This year marks the 85th birthday of the Binna Burra Wilderness Lodge in Southern Queensland. As part of the 85th celebrations the lodge has invited many people to give talks at the lodge between the 20th and 24th of June. There are many interesting science and nature talks open to the public on these days and two of the talks will have a geological theme. The Lodge is situated on the northern side of the Tweed volcano and the landscape and ecology of the area is intimately connected with the geological history of the area.

I will be giving a talk on the evolution of our understanding of the Tweed Volcano over the years and how politics can affect how we scientifically look at our part of the world. My talk will be on Friday 22nd June at 9.30am. On Sunday 24th, Warwick Willmott will be giving a more geology overview walk and talk including discussions on how the Tweed Volcano and Hawaiian Volcanoes have many similar characteristics.

UPDATE: Due to personal matters I have had to cancel my talk. The Talk by Warwick Willmott on Sunday is unaffected.

The details of my talk are as follows:

Talk title:
Our understanding of the Tweed Volcano: A Learning, Unlearning, Forgetful and Confused Experience.

The landscape of the NSW/QLD Border (Lamington and Tweed areas) being the result of a single volcanic centre, has been recognised formally for less time than the establishment of Binna Burra Lodge (only 70 years). Since this first realisation, many researchers have added to understanding of how the landscape has evolved. However, sometimes even in our modern and scientific world new knowledge can get lost, be ignored, or repeat old myths. This talk will cover some of the evolution of our understanding of the Tweed Shield Volcano and examine some of the persistent ‘popular science’ myths of this landscape.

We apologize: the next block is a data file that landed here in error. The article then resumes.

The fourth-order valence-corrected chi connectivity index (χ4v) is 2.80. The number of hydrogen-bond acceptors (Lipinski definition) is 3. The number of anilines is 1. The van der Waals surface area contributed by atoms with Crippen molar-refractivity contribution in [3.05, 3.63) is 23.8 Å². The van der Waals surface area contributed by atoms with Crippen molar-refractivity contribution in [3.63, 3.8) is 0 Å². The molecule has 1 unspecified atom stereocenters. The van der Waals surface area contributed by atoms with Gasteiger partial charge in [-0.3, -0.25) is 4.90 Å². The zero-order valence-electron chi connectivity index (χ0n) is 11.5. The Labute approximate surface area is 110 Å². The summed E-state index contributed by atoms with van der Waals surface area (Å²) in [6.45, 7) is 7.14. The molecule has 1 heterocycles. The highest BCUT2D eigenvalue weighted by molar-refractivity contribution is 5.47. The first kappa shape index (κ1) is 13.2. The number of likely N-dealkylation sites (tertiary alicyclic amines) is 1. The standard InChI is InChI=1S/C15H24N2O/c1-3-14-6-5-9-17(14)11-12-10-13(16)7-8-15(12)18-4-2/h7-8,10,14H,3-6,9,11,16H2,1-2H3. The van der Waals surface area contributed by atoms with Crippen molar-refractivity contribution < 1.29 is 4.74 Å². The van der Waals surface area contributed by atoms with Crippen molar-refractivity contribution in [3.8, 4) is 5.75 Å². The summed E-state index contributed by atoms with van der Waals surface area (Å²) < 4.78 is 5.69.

For details of events being held at Binna Burra Wilderness Lodge you can visit their facebook page:

Saturday, 26 May 2018

Blog Update #12

Firstly, I need to apologize to all the commenters who have not had their comments published. The old regular visitor crowd will have noticed the blog has become fairly inactive over the last few months. Given the number of comments placed and the continuing interest (including an invitation to speak just this morning) I should really do a lot more... and I will.

I have recently had a few interesting journeys which included work near Nymboida on a new quarry and also visited an old quarry with some really interesting fossils. I've also noticed some interesting rock alteration in a road cutting on the way to Valla and I've been spending some time at a friends place near Glencoe at a place called Mount Mitchell. All of these are worth blog posts and I shall try and get to them at a rate of at least one a fortnight.

Thanks to everyone continuing to support this page. Please feel free to continue to comment but if you have something specific please feel free to email or phone me. My details are on this page:

Thursday, 25 January 2018

Nambucca Heads earthquakes follow up

Yesterday, following the rare experience of a noticeable earthquake in our region, I provided a very rough map of the location of earthquakes in preceding 24hours to the one many people felt. I have since incorporated earthquakes since and for the week before. I've also increased the area we are looking at.

Mapping is all about enough data, and enough decent data. Collecting the data is essential and then looking at it so see whether it adds to the story helps us understand the world in which we live. Geoscience Australia provide an excellent online service to the public showing all the earthquake activity in our Country. Yesterday's post had enough data to demonstrate that there appears to be little relationship between inferred or known faults in the region and the location of earthquakes. More data since means more interesting features!

A comment from a reader asked about the trace of the Demon fault system (a system that is very evident even today despite it being apparently inactive for many millions of years). I have included a thick pale blue line that roughly approximates the Demon Fault system strike.